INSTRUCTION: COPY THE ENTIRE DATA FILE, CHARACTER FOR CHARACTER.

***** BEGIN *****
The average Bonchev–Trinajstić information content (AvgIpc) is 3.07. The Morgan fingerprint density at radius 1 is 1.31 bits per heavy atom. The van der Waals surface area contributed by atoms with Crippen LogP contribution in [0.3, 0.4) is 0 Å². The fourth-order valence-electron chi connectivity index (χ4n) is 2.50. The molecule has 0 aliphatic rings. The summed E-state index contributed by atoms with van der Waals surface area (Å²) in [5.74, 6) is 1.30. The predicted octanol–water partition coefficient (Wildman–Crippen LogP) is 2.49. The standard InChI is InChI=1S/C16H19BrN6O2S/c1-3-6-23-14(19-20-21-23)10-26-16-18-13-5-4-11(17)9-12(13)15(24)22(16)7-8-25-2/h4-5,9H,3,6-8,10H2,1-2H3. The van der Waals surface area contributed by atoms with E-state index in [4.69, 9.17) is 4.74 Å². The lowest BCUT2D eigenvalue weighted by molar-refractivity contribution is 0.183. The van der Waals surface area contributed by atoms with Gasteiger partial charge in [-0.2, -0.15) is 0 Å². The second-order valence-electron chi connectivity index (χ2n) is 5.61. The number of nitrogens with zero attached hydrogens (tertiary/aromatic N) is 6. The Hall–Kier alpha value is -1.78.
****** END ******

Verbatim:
The average Bonchev–Trinajstić information content (AvgIpc) is 3.07. The Morgan fingerprint density at radius 1 is 1.31 bits per heavy atom. The van der Waals surface area contributed by atoms with Crippen LogP contribution in [0.3, 0.4) is 0 Å². The fourth-order valence-electron chi connectivity index (χ4n) is 2.50. The molecule has 0 aliphatic rings. The summed E-state index contributed by atoms with van der Waals surface area (Å²) in [5.74, 6) is 1.30. The predicted octanol–water partition coefficient (Wildman–Crippen LogP) is 2.49. The standard InChI is InChI=1S/C16H19BrN6O2S/c1-3-6-23-14(19-20-21-23)10-26-16-18-13-5-4-11(17)9-12(13)15(24)22(16)7-8-25-2/h4-5,9H,3,6-8,10H2,1-2H3. The van der Waals surface area contributed by atoms with E-state index in [4.69, 9.17) is 4.74 Å². The lowest BCUT2D eigenvalue weighted by molar-refractivity contribution is 0.183. The van der Waals surface area contributed by atoms with Gasteiger partial charge in [-0.2, -0.15) is 0 Å². The second-order valence-electron chi connectivity index (χ2n) is 5.61. The number of nitrogens with zero attached hydrogens (tertiary/aromatic N) is 6. The Hall–Kier alpha value is -1.78.